Gunshot Residue Analysis by Harrison-Gilroy’s Test

Gunshot Residue Analysis by Harrison-Gilroy’s Test

Harrison-Gilroy’s test is a method of detecting metallic constituents in the firearm discharge or gunshot residue(GSR). This test is specific for the presence of barium, lead, and antimony in the discharge. These metallic constituents are present in the primer charge and the bullet.

In 1959, Harrison and Gilroy developed the qualitative colorimetric test for the detection of the presence of antimony, barium, and lead in the hands of individuals who fired firearms. These metals which are discharged from the primer of the fired cartridge are deposited on the back of the firing hand as discrete particulate matter.

In revolvers, these metallic particles come primarily from the cylinder-barrel gap while in automatic pistols these particles come from the ejection port. 

Earlier than the above-mentioned test, the Paraffin Test or Dermal nitrate test was used which detected propellant residues. But this test was somehow immaterial and non-specific. Therefore Harrison and Gilroy developed a relatively simple and inexpensive method for the detection of propellent residue. Unlike paraffin tests, Harrison-Gilroy’s test is more specific and suitable for field use.

One of the important features of Harrison-Gilroy’s test is that it is based on primer residue rather than powder residue. The test is found to be very useful in identifying the shooter or bullet hole present at the scene of the crime. 

Primers are the components of gunshot residue that are propelled out of the firearm after firing the cartridge. They are chemicals that have a tendency to ignite when they are subjected to great pressure. The most commonly used primer charges are- lead azide, lead styphnate, mercury fulminate, barium nitrate, potassium chlorate, and antimony sulfide. 

Primer is placed at the base of the cartridge case. When the trigger of a gun is pressed, the firing pin strikes the base of the cartridge case, which ignites the primer. The ignition of the primer produces flames which further ignites the propellant charge (black powder or smokeless powder or semi-smokeless powder). The propellant charge on burning produces a high amount of gases that finally propels the cartridge out of the firearm.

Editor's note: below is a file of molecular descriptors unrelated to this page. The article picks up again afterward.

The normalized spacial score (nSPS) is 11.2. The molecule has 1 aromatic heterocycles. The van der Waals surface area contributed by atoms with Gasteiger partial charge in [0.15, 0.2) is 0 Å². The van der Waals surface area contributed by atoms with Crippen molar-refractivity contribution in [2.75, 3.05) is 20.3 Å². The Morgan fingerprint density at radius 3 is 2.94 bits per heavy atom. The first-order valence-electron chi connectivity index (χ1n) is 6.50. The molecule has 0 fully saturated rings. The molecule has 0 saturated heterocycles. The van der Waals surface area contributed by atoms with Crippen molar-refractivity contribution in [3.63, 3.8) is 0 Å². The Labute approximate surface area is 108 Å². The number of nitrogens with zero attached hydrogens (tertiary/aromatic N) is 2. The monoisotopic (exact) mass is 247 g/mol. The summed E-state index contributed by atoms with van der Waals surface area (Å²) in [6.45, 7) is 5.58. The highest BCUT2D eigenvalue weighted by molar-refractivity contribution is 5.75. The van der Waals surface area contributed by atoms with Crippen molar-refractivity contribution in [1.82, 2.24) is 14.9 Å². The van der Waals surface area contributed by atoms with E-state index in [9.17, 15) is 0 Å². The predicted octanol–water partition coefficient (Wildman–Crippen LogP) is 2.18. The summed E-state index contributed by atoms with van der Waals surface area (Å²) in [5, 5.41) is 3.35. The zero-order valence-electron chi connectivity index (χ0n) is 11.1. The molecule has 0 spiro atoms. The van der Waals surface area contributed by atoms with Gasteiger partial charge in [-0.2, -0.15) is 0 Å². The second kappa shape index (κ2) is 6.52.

When the cartridge is fired out from the firearm, the combusting primer and propellant charge also come out of the firearm which is deposited on the hand of the person who fired the firearm. This deposited powder is easily collected from that person’s fingers and hand used to fire.  

How is Harrison-Gilroy’s Test Conducted?

The test begins with the collection of the propellent residue from the hand of the person who fired the firearm.

  • A square cotton cloth is moistened with hydrochloric acid and then used to swab the hand or the fingers containing the propellant charge.
  • The swab is dried in air and then sprayed with a 10% solution of Triphenylmethyl Arsonium Iodide in alcohol. If antimony is present then there will be an orange coloration on the swab.
  • The swab is again dried and sprayed with a freshly prepared 5% saturated solution of Sodium Rhodizonate which gives a red spot in the presence of barium or lead in the propellent residue. 
  • For the confirmation of lead in the residue, the swab is again dried and sprayed with dilute hydrochloric acid. Then the red spot changes to a purple spot, which is a positive test for lead. But in the absence of lead, the red color persists after spraying dilute hydrochloric acid.


  1. Triphenylmethyl Arsonium Iodide (alcoholic) + Antimony = Orange colour
  2. Triphenylmethyl Arsonium Iodide (alcoholic) + Sodium Rhodizonate + Barium = Red colour
  3. Triphenylmethyl Arsonium Iodide (alcoholic) + Sodium Rhodizonate + Lead = Purple colour 

Drawbacks of Harrison-Gilroy’s Test

Though this method is considered good for detecting the propellant residue, still it is not widely used because of the following limitations:

  • The method is only qualitative and the results cannot be quantified.
  • There is an interference in the color reactions within the three elements themselves.
  • The colors developed after the reactions with reagents are unstable.
  • The method is inadequately sensitive.
  • The color reaction for the elements is not fully specified.
  • It is not adequate to reliably detect the low concentrations found in actual firings.


Harrison-Gilroy’s test is a simple and inexpensive method to detect the presence of metallic components (antimony, barium, and lead) of the primer of the gunpowder residue. It is basically a color spot test based on the chemical reactions between the metallic constituents of the primer and the chemical reagents (Triphenylmethyl Arsonium Iodide and Sodium Rhodizonate) used for the tests.

The test shows positive results by developing colored spots for each of the three metals present in the primer. It is a very useful test to identify the shooter or the bullet hole present at the crime scene. However, it is not widely accepted in forensic science laboratories because of its inadequate sensitivity, unstable color development, interference of the metallic elements with each other and reagents, and lower specificity. But this test is more specific than the Paraffin test. 

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